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Go Home on Time Day

Go Home on Time Day (Last Updated On: November 18, 2016)

Today is “Go Home on Time Day” aimed at all Australians in the workforce. The day was created in 2009 by The Australian Institute (TAI) to bring attention to a work life balance, or lack thereof. It aims to initiate conversations in the workplace about the impacts of working too long and what this does to our relationships, health and our lives outside of the office.

A report by TAI “Walking the Tightrope” has been released in the wake of “Go Home on Time Day”. No it’s not a ploy to get us all to walk out of here at 5.30pm but it has some staggering findings.

Australian employees have experienced a deterioration of their work/life balance over the last five years, 4.9 million (or 42%) of the workforce said that their balance between work and live had significantly worsened in this time. TAI’s study found that the problem is linked to working longer and not being paid for overtime. Employers currently across the country are getting a whopping 58.8 million of hours of work from their employees which is unpaid.

This is due to a number of factors;

  • Job security; employees are willing to work hard to secure their jobs rather than be unemployed;
  • Salary and remuneration; employees do not wish to take a pay cut in order to improve their current work/life balance;
  • Laws; the study found that employees think new laws are necessary to established a better balance.

Employers today should ask themselves some fundamental questions. Do my staff have enough quality time with their family and friends? Are they finding it hard to go to the doctor for a simple check-up? Are they jeopardising their role as a parent in order to meet a deadline? If the answer is one which does not have the best interest of your staff at heart then perhaps a change is needed.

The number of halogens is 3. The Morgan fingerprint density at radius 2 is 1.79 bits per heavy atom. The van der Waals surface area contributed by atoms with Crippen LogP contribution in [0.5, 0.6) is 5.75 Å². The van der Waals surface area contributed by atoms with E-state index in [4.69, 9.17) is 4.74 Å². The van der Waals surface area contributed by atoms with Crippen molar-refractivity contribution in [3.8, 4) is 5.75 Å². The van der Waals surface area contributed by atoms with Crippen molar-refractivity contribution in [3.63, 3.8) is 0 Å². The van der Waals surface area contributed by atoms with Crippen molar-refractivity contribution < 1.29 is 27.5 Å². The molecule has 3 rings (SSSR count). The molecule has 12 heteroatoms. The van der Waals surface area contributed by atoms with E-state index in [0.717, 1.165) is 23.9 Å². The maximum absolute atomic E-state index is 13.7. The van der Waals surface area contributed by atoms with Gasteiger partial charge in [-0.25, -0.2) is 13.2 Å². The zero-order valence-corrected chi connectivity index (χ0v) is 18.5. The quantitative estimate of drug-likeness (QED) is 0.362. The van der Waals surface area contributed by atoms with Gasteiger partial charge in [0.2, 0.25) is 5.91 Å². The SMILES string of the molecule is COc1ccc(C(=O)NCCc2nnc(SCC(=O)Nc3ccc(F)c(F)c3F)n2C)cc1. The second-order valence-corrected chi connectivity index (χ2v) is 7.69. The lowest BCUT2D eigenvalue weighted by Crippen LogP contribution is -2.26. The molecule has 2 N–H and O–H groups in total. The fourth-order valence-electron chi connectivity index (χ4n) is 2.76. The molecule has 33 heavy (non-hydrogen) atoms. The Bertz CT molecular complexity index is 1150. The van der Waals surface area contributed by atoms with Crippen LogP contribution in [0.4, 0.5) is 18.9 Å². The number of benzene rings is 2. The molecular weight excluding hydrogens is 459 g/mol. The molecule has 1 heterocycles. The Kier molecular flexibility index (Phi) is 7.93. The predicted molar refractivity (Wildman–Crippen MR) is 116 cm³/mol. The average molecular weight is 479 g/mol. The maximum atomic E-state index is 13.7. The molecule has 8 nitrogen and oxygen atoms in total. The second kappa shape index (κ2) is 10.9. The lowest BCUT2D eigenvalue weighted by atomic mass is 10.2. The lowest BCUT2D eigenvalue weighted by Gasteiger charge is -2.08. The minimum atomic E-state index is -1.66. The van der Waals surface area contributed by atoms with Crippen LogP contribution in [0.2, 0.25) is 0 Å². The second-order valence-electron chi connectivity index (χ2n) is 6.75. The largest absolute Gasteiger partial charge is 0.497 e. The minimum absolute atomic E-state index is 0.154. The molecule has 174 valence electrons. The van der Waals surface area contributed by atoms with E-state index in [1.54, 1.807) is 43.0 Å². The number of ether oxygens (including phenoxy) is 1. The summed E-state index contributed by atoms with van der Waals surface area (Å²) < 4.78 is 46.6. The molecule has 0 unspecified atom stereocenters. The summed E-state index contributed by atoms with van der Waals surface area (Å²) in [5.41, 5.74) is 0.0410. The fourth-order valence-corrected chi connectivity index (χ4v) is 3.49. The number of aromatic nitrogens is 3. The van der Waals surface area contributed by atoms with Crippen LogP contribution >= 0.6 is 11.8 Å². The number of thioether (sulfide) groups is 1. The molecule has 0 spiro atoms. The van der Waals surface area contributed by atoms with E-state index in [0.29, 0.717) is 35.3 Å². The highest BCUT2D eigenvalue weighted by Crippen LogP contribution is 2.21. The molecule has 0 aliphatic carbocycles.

How can Australians achieve a better work life balance without packing up and moving to Norway?

There are some ways that many workplaces have adapted which actively improve the work life balance:

  • More flexible hours at short notice; if employers manage leave and alternative working hours using programs such as hronline, employees can work the same amount of hours whilst being able to engage in other aspects of the life like taking their child to school.
  • Fixed finishing times; some offices have implemented no phone calls or emails after 5pm. Employers deny their staff access to their phones and inboxes and even the office entrance. This prohibits staff from working after the common completion time.
  • Rostering annual leave; some workplaces roster portions of annual leave days each month, this means that employees receive a day off once a month.
  • Renegotiating hours; when the GFC hit many employers imposed the 9 day fortnight. Employees took a 10% pay cut and received a long weekend every two weeks. It not only kept their bosses afloat but also the employees loved their three day weekends!

If you have any questions relating to flexible working arrangements for your staff call Employsure today on 1300 651 415 or fill in the form below. Employsure can implement new employment arrangements or help you to transition your staff to improve their work life balance.

*Information sourced via the Workplace Express Website, The Sydney Morning Herald and

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